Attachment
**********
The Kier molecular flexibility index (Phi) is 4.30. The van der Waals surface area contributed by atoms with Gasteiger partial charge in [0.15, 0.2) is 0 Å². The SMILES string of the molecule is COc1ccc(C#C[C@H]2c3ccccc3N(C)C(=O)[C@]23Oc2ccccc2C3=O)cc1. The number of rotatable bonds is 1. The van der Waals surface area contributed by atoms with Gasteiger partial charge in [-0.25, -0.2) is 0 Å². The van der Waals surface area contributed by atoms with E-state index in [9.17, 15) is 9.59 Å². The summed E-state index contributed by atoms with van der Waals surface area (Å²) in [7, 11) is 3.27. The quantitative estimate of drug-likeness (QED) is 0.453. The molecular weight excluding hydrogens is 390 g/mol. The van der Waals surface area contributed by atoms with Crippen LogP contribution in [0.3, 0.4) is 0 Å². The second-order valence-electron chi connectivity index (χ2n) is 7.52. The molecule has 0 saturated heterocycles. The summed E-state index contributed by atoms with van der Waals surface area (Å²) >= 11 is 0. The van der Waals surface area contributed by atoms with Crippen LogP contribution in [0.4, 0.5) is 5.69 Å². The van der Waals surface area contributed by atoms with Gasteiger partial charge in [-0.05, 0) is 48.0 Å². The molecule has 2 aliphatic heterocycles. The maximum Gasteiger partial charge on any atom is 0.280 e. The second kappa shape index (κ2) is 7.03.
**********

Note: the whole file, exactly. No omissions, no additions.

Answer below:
The Kier molecular flexibility index (Phi) is 4.30. The van der Waals surface area contributed by atoms with Gasteiger partial charge in [0.15, 0.2) is 0 Å². The SMILES string of the molecule is COc1ccc(C#C[C@H]2c3ccccc3N(C)C(=O)[C@]23Oc2ccccc2C3=O)cc1. The number of rotatable bonds is 1. The van der Waals surface area contributed by atoms with Gasteiger partial charge in [-0.25, -0.2) is 0 Å². The van der Waals surface area contributed by atoms with E-state index in [9.17, 15) is 9.59 Å². The summed E-state index contributed by atoms with van der Waals surface area (Å²) in [7, 11) is 3.27. The quantitative estimate of drug-likeness (QED) is 0.453. The molecular weight excluding hydrogens is 390 g/mol. The van der Waals surface area contributed by atoms with Crippen LogP contribution in [0.3, 0.4) is 0 Å². The second-order valence-electron chi connectivity index (χ2n) is 7.52. The molecule has 0 saturated heterocycles. The summed E-state index contributed by atoms with van der Waals surface area (Å²) >= 11 is 0. The van der Waals surface area contributed by atoms with Crippen LogP contribution in [0.4, 0.5) is 5.69 Å². The van der Waals surface area contributed by atoms with Gasteiger partial charge in [-0.05, 0) is 48.0 Å². The molecule has 2 aliphatic heterocycles. The maximum Gasteiger partial charge on any atom is 0.280 e. The second kappa shape index (κ2) is 7.03.